Ariam’s replacement has no name. As is tradition.
The plan to capture the Red Angel boils down to this: The Angel knows Michael will try to die to bring the Angel to them…but doesn’t know Michael will try to die to bring the Angel to them. Got it?
Is Hugh the Doctor now or not? He scanned Michael early in the episode and later went on the mission like an officer. But in between, he’s dressed like a GQ model and balks at being called Doctor by Admiral What’shername. Pick a lane, bro.
The whole scene with Michael almost dying played worse than Ariam’s death precisely because I knew she wasn’t actually going to die (or at least stay dead).
Another problem I have: The Red Angel’s plan is to save the universe from extinction…and Discovery’s plan is to stop her from doing that? Wwwwwwwhy?
2×11 — PERPETUAL INFINITY
Halfway through the episode I wrote down a note: “Well-made nothing.” That about sums it up.
So about the Red Angel being Michael’s mom despite she and Michael being a near-exact genetic match: This episode tries to hand-wave that by saying, basically “it was too close to call” but I can’t shake the feeling that the season is going to end with a revelation that Michael is actually from the far far future and goes back in time to be her own mom or something. I dunno, I love Back to the Future but I hate this theory.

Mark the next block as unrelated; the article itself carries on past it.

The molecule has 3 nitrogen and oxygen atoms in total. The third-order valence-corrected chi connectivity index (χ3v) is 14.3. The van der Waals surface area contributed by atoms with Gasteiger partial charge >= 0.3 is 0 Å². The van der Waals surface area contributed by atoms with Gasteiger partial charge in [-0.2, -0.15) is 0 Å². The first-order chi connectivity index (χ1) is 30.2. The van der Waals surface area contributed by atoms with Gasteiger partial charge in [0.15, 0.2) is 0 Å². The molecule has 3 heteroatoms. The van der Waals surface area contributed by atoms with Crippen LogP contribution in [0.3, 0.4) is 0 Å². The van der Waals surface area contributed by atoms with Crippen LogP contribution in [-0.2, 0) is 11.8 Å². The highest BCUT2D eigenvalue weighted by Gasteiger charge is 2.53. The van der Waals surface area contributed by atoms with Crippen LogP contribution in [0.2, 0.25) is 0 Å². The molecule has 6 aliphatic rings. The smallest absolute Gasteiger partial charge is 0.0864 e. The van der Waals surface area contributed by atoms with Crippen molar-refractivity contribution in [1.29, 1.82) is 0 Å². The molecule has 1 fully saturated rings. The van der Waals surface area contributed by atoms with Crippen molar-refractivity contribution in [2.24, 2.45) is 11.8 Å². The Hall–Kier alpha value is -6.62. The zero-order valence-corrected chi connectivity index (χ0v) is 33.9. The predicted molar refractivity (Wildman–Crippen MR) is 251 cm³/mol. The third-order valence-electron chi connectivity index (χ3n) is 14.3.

Last week’s episode suffered because there were too many “dramatic revelations!” coming too quickly. Take those away and there really was nothing else to the show. This week’s episode suffers in spite of the fact that it has a good pace, some good action, a few nice lines, and some old school Trek discussions on “what do we do and why?” It suffers in spite of those things because those things are just the bones; the actual meat on this body is the same dead flesh that’s been rotting for a few weeks now. The Red Angel storyline had promise but it has gone off the rails. As a result, every attempt to add more to the mythology of it, explain the mythology of it, or develop characters around the mythology of it fails from the word “go.”